The incredible stupidity of many people shows every time something like this is brought up. We are reminded of how many people really should not be allowed to connect to the internet, because they don’t exercise the caution that should be part of using a computer.

With the number of products that are available, free, and effective at the removal of the problem,  the intelligent person might believe that Conficker would have been eradicated by now, but such is not the case. The story in Maximum PC tells of the April 1 anniversary, which is one year past the time when Conficker was to deliver its payload.

In just a few days from now, we’ll reach the one-year anniversary of the Downadup/Conficker threat’s April 1, 2009 trigger date, and just like last year, April Fool’s Day will likely pass without seeing the Internet come crashing down.

At the same time, Symantec says Conficker continues to spread, whether we know what its creators had in mind for an end-game or not.

“Today, one year later, we know that the criminal(s) behind Downadup/Conficker still have the keys to some 6.5 million of these computers, which have not been fixed by their owners, leaving them open to be victimized at any time by cybercriminals,” Symantec wrote in a blog post. “We’re still seeing the .A and .B variants of the worm continue to spread, albeit at a much reduced rate.”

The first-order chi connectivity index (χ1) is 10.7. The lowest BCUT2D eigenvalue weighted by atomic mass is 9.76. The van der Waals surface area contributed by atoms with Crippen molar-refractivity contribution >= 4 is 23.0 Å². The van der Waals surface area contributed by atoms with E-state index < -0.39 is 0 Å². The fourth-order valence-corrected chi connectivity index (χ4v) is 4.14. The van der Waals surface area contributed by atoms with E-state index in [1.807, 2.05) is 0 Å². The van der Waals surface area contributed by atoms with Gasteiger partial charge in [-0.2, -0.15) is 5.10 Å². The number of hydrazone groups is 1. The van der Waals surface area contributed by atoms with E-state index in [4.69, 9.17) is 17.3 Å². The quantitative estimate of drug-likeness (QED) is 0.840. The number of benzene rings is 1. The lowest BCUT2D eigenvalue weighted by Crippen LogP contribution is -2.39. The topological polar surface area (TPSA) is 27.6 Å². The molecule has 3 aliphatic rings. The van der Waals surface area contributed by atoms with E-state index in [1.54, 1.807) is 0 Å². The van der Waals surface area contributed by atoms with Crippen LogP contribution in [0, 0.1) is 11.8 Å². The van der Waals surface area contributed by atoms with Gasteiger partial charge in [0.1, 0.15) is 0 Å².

According to Symantec, the infected PCs are being “very closely monitored” by law enforcement and the members of the Conficker Working Group, so even though several million PCs remain vulnerable, all the attention is “likely [to] prevent [Conficker’s creators] from further playing out their original criminal plans.”

Even still, Symantec says we’re still not out of the woods.

“These 6.5 million computers infected with Downadup/Conficker are still much like a load gun, waiting to be fired,” Symantec warns.

Though the Symantec person might have a problem with the English language, we get the idea.

It would be interesting to see how many computers infected are also using non-genuine copies of Windows, because Microsoft would have us believe that all of them are. (This, by the way, is just one reason why the Microsoft Security Essentials, if you are to believe the rhetoric of Microsoft, should be a free, non-WGA download. The dollars saved by avoiding the spread of malware and viruses would far outweigh any gains Microsoft obtains with the WGA crapola.)

It is also a very good argument for the Australian idea of cutting off infected computers from the internet, for as each infected computer is cut off, the venues of propagation are eliminated.

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